"Probably the majority of people if they did not stop and do the arithmetic could not automatically tell you if it is nine or 12 or whatever it is," McDonald notes. "But when we get more to it or closer to the date, they will focus on it more and there will be some kind of community observance."

McDonald thinks September 11 will eventually be like other historic dates we observe more casually, like Independence Day.

"The Fourth of July time now we all just have a party, we are not remembering the fact that a lot of people died because of what happened 235 years ago," he says.

So as the 10th anniversary of the attacks on the United States approaches, people here continue to hope that they, their community and their country remains safe.

You May Like

Tunnel Bombs Highlight Savagery of Aleppo Fight

Rebels have used tunneling tactic near government buildings, command posts or supply routes to set off explosives; they detonated their largest bomb this week under Syria's intelligence headquarters More

Sierra Leone Launches New Initiative to Stop Ebola Spread

Government hopes Infection and Prevention Control Units, IPC, will help protect patients and healthcare workers More

UN Official: Fight Against Terrorism Must Not Violate Human Rights

UN High Commissioner for Human Rights says efforts by states to combat terrorism are resulting in large scale rights violations against the very citizens they claim to defend More

This forum has been closed.
Comments
     
There are no comments in this forum. Be first and add one

Featured Videos

Your JavaScript is turned off or you have an old version of Adobe's Flash Player. Get the latest Flash player.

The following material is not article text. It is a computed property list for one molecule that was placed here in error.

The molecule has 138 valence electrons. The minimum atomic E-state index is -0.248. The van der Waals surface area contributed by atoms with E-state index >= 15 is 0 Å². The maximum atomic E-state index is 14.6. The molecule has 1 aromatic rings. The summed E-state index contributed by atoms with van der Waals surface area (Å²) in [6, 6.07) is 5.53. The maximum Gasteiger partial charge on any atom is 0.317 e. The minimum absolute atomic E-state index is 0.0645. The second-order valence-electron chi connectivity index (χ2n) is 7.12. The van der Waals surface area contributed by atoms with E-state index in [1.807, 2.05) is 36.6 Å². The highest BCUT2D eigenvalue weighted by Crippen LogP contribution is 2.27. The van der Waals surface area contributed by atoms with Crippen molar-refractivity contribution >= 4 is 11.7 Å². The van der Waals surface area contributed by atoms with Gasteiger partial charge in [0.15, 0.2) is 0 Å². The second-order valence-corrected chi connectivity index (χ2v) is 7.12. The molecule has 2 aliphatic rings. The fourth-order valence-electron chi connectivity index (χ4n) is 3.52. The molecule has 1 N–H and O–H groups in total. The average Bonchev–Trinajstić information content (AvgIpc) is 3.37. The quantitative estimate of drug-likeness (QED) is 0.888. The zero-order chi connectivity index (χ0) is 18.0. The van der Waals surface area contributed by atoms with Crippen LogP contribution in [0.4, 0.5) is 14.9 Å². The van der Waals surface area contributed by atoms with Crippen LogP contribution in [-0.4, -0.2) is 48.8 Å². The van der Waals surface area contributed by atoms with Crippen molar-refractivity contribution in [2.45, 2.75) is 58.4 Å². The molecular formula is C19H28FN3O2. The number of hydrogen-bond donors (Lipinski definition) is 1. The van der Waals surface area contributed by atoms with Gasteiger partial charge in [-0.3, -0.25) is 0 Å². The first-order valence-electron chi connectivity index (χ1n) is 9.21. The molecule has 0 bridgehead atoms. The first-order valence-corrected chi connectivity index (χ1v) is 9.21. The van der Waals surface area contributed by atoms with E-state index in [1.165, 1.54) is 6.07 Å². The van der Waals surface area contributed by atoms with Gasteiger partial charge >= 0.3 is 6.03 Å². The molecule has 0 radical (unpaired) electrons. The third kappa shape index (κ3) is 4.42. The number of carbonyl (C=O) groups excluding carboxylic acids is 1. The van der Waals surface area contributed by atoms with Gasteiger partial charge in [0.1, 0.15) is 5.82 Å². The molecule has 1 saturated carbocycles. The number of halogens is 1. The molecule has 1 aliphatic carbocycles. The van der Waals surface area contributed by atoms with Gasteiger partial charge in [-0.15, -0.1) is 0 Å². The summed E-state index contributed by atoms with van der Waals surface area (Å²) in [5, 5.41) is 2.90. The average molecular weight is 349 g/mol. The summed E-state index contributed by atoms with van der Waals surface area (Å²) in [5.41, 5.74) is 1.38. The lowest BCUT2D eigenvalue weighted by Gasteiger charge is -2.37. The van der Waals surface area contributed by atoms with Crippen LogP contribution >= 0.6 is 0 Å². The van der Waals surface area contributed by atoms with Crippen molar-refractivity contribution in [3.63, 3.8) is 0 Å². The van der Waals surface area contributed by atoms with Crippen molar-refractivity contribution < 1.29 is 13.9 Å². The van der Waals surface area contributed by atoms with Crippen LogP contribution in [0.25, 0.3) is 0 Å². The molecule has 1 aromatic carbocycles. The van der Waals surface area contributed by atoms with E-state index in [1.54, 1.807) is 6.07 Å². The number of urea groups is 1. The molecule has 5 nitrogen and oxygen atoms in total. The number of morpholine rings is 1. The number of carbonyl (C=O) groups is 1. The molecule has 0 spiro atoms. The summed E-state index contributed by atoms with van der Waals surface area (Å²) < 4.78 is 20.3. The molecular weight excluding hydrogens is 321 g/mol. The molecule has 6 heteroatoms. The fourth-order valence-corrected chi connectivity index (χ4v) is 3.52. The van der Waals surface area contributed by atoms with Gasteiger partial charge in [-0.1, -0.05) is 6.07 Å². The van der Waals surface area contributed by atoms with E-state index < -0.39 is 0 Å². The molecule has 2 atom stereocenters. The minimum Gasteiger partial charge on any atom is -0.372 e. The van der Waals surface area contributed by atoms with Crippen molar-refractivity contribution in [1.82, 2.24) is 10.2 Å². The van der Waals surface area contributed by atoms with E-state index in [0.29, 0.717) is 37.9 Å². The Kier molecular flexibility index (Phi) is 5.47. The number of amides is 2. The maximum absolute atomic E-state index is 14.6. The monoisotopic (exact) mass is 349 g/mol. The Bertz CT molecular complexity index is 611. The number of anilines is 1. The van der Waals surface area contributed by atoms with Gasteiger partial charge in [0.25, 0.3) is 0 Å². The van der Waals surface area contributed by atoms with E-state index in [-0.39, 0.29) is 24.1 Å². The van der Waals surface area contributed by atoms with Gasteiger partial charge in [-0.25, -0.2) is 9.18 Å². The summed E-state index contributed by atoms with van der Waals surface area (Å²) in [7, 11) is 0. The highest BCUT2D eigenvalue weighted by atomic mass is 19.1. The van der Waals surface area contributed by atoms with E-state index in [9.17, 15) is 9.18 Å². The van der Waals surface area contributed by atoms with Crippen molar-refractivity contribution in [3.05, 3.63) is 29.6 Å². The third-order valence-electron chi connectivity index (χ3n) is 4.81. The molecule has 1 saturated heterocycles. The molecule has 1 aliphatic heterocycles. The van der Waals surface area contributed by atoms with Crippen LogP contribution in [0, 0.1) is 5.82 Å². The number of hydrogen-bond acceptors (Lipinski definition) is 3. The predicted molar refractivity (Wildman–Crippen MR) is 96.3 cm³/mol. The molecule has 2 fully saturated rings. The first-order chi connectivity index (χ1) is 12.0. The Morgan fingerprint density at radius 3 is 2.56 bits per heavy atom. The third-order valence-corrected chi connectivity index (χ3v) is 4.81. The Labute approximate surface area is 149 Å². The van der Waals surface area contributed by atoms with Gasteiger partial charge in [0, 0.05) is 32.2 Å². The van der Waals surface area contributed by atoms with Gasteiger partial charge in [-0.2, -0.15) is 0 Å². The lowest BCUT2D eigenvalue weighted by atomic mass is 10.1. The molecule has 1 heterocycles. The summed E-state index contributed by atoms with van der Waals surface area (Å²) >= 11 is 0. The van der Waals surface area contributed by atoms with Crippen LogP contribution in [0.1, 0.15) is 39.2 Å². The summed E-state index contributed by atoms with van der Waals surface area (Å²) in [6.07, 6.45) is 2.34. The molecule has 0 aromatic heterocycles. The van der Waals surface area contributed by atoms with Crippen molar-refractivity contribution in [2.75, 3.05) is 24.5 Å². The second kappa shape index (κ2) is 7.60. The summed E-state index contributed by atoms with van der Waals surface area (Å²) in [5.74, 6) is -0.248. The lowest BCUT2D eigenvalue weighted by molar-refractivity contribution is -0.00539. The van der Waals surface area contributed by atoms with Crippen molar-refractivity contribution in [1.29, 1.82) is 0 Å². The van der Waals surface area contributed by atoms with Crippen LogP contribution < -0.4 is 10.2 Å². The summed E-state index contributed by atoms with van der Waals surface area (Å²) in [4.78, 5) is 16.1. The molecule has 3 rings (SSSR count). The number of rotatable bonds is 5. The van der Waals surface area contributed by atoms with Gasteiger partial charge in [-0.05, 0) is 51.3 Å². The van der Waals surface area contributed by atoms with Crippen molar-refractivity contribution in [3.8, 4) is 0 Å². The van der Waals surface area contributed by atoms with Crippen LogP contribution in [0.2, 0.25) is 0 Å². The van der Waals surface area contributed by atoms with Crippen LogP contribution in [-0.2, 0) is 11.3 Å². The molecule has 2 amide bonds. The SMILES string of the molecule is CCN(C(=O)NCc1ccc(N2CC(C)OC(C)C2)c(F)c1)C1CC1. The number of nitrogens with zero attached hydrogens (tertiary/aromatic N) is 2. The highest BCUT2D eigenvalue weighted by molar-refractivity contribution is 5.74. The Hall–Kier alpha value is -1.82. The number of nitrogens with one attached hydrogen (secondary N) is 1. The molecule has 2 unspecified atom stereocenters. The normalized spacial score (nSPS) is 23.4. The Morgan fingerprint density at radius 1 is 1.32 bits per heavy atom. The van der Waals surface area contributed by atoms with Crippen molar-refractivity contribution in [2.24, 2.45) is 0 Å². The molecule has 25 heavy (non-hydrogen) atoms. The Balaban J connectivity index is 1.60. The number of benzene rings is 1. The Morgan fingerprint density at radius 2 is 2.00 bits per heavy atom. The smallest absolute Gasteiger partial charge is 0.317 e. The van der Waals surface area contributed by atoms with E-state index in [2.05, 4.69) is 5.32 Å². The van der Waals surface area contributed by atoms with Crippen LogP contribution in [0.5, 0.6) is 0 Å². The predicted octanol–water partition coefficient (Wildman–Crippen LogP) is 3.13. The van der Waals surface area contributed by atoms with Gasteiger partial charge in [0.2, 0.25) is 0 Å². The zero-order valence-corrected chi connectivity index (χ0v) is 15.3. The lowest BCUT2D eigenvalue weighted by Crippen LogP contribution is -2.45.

Video Claims to Show Shia Forces in Iraq Executing Sunni Boyi
X
Jeff Seldin
March 05, 2015 2:36 AM
A graphic mobile phone video is spreading on the Internet, claiming to show Iraqi forces or Shia militia executing a handcuffed Sunni boy. Experts have yet to verify the video, but already Islamic State followers are publicizing it across social media, playing on deep-rooted sectarian fears. VOA’s Jeff Seldin reports.
Video

Video Video Claims to Show Shia Forces in Iraq Executing Sunni Boy

A graphic mobile phone video is spreading on the Internet, claiming to show Iraqi forces or Shia militia executing a handcuffed Sunni boy. Experts have yet to verify the video, but already Islamic State followers are publicizing it across social media, playing on deep-rooted sectarian fears. VOA’s Jeff Seldin reports.
Video

Video Ukrainian Authorities Struggle to Secure a Divided Mariupol

Since last month's cease-fire went into effect, shelling around the port city of Mariupol has decreased, but it is thought pro-Russian separatists remain poised to attack. For the city’s authorities, a major challenge is gaining the trust of residents, while at the same time rooting out informants who are passing sensitive information to the rebels. Patrick Wells reports for VOA.